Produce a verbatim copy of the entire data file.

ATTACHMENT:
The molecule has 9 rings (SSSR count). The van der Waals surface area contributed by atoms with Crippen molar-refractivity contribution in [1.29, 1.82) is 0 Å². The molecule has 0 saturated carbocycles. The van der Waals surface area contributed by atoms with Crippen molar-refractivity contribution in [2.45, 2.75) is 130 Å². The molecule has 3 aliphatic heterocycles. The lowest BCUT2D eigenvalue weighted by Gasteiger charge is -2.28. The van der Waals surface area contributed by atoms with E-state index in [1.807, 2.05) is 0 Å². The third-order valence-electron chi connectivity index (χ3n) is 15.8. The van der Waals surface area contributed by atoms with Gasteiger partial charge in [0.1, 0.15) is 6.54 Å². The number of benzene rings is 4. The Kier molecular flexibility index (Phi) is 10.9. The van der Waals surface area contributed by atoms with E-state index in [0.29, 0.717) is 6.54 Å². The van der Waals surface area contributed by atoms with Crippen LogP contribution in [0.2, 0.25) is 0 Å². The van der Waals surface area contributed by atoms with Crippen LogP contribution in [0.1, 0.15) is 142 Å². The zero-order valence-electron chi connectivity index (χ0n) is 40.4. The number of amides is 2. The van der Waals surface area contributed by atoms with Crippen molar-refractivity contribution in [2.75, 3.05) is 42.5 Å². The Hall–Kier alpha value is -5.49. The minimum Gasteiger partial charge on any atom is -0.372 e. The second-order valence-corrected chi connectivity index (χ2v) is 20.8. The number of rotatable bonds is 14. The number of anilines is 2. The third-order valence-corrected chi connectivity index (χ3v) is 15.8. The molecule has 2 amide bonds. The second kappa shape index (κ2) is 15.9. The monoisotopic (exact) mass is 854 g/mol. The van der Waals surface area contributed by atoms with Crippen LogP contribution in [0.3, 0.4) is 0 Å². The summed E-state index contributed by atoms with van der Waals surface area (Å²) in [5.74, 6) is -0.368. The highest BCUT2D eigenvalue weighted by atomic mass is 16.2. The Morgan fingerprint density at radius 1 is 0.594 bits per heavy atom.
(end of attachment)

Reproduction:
The molecule has 9 rings (SSSR count). The van der Waals surface area contributed by atoms with Crippen molar-refractivity contribution in [1.29, 1.82) is 0 Å². The molecule has 0 saturated carbocycles. The van der Waals surface area contributed by atoms with Crippen molar-refractivity contribution in [2.45, 2.75) is 130 Å². The molecule has 3 aliphatic heterocycles. The lowest BCUT2D eigenvalue weighted by Gasteiger charge is -2.28. The van der Waals surface area contributed by atoms with E-state index in [1.807, 2.05) is 0 Å². The third-order valence-electron chi connectivity index (χ3n) is 15.8. The van der Waals surface area contributed by atoms with Gasteiger partial charge in [0.1, 0.15) is 6.54 Å². The number of benzene rings is 4. The Kier molecular flexibility index (Phi) is 10.9. The van der Waals surface area contributed by atoms with E-state index in [0.29, 0.717) is 6.54 Å². The van der Waals surface area contributed by atoms with Crippen LogP contribution in [0.2, 0.25) is 0 Å². The van der Waals surface area contributed by atoms with Crippen LogP contribution in [0.1, 0.15) is 142 Å². The zero-order valence-electron chi connectivity index (χ0n) is 40.4. The number of amides is 2. The van der Waals surface area contributed by atoms with Crippen molar-refractivity contribution in [2.75, 3.05) is 42.5 Å². The Hall–Kier alpha value is -5.49. The minimum Gasteiger partial charge on any atom is -0.372 e. The second-order valence-corrected chi connectivity index (χ2v) is 20.8. The number of rotatable bonds is 14. The number of anilines is 2. The third-order valence-corrected chi connectivity index (χ3v) is 15.8. The molecule has 2 amide bonds. The second kappa shape index (κ2) is 15.9. The monoisotopic (exact) mass is 854 g/mol. The van der Waals surface area contributed by atoms with Crippen LogP contribution in [0.3, 0.4) is 0 Å². The summed E-state index contributed by atoms with van der Waals surface area (Å²) in [5.74, 6) is -0.368. The highest BCUT2D eigenvalue weighted by atomic mass is 16.2. The Morgan fingerprint density at radius 1 is 0.594 bits per heavy atom.